Documents, Interesting Fitness Articles

What is a superset? – Are there Variations?

I would like to thank and for more information towards these subjects and the articles they provide.  For more information, I have provided hyerlinks to their websites for further information.  To sum things up, just keep reading.

I would also like to thank Marcus from for supporting my blogging and giving me a different but great understanding of supersets.

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Let’s begin with standard sets because they are what most people do during their weight lifting or exercise sessions.


3-4 sets of 10-12 reps – Bench Press w/ 1 minute rest between

There are several ways that this can be good but not great or even superb!  After a while your body doesn’t feel a burn or fatigue, because it isn’t stimulated by the basic sets or reps ratio amount anymore.  This is a big part of muscle building and retention of resistance training, but that same way of thinking can also prevents 90% of people from venturing into more challenging workouts (without a kick in the butt from a trainer of course!).  It also leads them towards natural plateaus and lack of “want” to come or continue doing exercise.  Lets admit it, we do exercise to look good and feel good! If I don’t look good and cannot perform, there is no point anymore! SO YOU HAVE TO CHANGE THINGS UP!

“This is where a BIG problem remains — relying exclusively on traditional, standard sets leaves an enormous amount of muscle growth AND fat-burning potential untapped.”

Sure you’ll stimulate muscle growth for a period of time when you first start out with standard sets and rep ratios, but the body will adapt over time and growth stagnates even if you change your exercises. Moreover, traditional sets aren’t that intense, outside of major anchor lifts like squats, and/or dead-lifts etc. Elite physical athletes are constructed through high intensity and challenge for change — standard sets generally can’t escalate to that level and evolve your muscle.

“Push FORWARD and tweak the way you train. Here are 5 powerful set variations that can toss a wrinkle into your routine, galvanize new results and burst frustrating plateaus, and crank up fat burn to full-blown incineration mode.”

That is why, there are different styles of building workouts to maximize potential; here are some…yet another way to Bust through a plateau!

  1. Super Sets – What is it?

Super sets are a series of two exercises performed in a row without rest.  When doing these for the first time, you may find your endurance/stamina to be a problem.  This is required learning for anyone who wants a killer physique. When you are “supersetting”, there are a variety of options, the most basic set variation and the launching pad for more advanced techniques is:

Complete 1 set of 1 exercise immediately followed by a 2nd set of a different exercise, without rest (and change weight or equipment, if necessary).  You can either superset within the same body part or train a different body part.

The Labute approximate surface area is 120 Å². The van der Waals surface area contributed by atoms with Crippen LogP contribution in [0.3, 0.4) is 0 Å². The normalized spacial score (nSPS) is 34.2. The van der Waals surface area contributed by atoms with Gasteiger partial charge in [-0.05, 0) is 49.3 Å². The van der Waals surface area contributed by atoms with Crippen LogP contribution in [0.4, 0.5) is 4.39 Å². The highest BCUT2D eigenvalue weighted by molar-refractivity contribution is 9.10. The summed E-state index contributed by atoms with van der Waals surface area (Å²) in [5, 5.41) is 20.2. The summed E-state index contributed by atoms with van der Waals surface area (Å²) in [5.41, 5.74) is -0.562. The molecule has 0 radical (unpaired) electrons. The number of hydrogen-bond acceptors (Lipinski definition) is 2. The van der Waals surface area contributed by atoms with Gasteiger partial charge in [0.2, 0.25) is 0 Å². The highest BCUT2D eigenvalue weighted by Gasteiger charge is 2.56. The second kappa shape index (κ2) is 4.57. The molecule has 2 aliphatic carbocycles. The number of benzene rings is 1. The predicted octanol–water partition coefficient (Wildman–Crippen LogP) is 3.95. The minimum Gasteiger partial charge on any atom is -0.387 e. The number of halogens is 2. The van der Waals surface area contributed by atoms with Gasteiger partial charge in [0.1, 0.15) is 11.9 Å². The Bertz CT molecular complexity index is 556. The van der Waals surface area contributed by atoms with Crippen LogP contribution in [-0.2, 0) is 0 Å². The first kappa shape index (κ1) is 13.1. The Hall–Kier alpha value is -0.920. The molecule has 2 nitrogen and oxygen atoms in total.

Example —

  • Dumbbell Chest Press, 12 reps
  • Dumbbell Flies, 12 reps


 2. Circuit Sets – What is it?

Also known as circuit training, circuit sets are a super set consisting of 3 or more different exercises back to back to back, without rest.

Like supersets, Circuit sets can hit one muscle group, or combine multiple exercises across muscle groups.

Example —

  • Dumbbell Chest Press, 50 lbs, 12 reps
  • Dumbbell Flies, 25 lbs, 12 reps
  • Push Ups, 20 reps


A different way of looking at circuit training sets can be found here

  1. Drop Sets

Drop sets are unique among athletes because they’re concerned purely with cosmetic improvements and not necessarily performance.  They are geared towards increasing muscle size (hypertrophy) without being conducive to strength, power, or speed increased gains.  In fact most athletes want the opposite of bulk!

Completing 2+ sets of the same exercise — without rest — decreasing the weight used in each subsequent set.

Weight on drop sets can decrease by as much as you want from set-to-set, depending on how many mini-sets you do.

Example —

  • Dumbbell Chest Press, 100 lbs, 12 reps
  • Dumbbell Chest Press, 70 lbs, 12 reps
  • Dumbbell Chest Press, 45 lbs, 12 reps
  • Dumbbell Chest Press, 25 lbs, 12 reps

A great link for drop sets can be found  here

  1. Strip Sets

Complete 3+ sets of the same exercise — without rest — increasing the weight used in each subsequent set. This conventionally works best on machines with a weight stack, but it can also work with dumbbells or barbells but  keep in mind that hoarding 10 sets of dumbbells might be a little issue.

After reading a little more about drop sets, athletes use strip sets more commonly because it has a tendency to increase speed and power rather than cosmetics.

Start strip sets with a moderate weight and continuously jump by 10-50% per set, depending on how many mini-sets you do within one strip set. I like to increase until failure at the end of my workout.

Example —

  • Calf Raises, 100 lbs, 15 reps
  • Calf Raises, 125 lbs, 15 reps
  • Calf Raises, 150 lbs, 15 reps
  • Calf Raises, 175 lbs, 15 reps
  • Calf Raises, 250 lbs, 10 reps (reached failure)
  1. Burnout Sets

Complete an exercise using a light weight (less than half the lbs in a normal set) until you literally can’t complete another rep.

Do burnout sets either as a standalone set or as the final set in a super set/circuit set; they’re most effective at the END of a workout.

Example —

  • Dumbbell Chest Press, 50 lbs, 12 reps
  • Dumbbell Chest Press, 20 lbs, 38 reps (to failure)

References: – Supersets – Drop Sets & Circuit Training Variations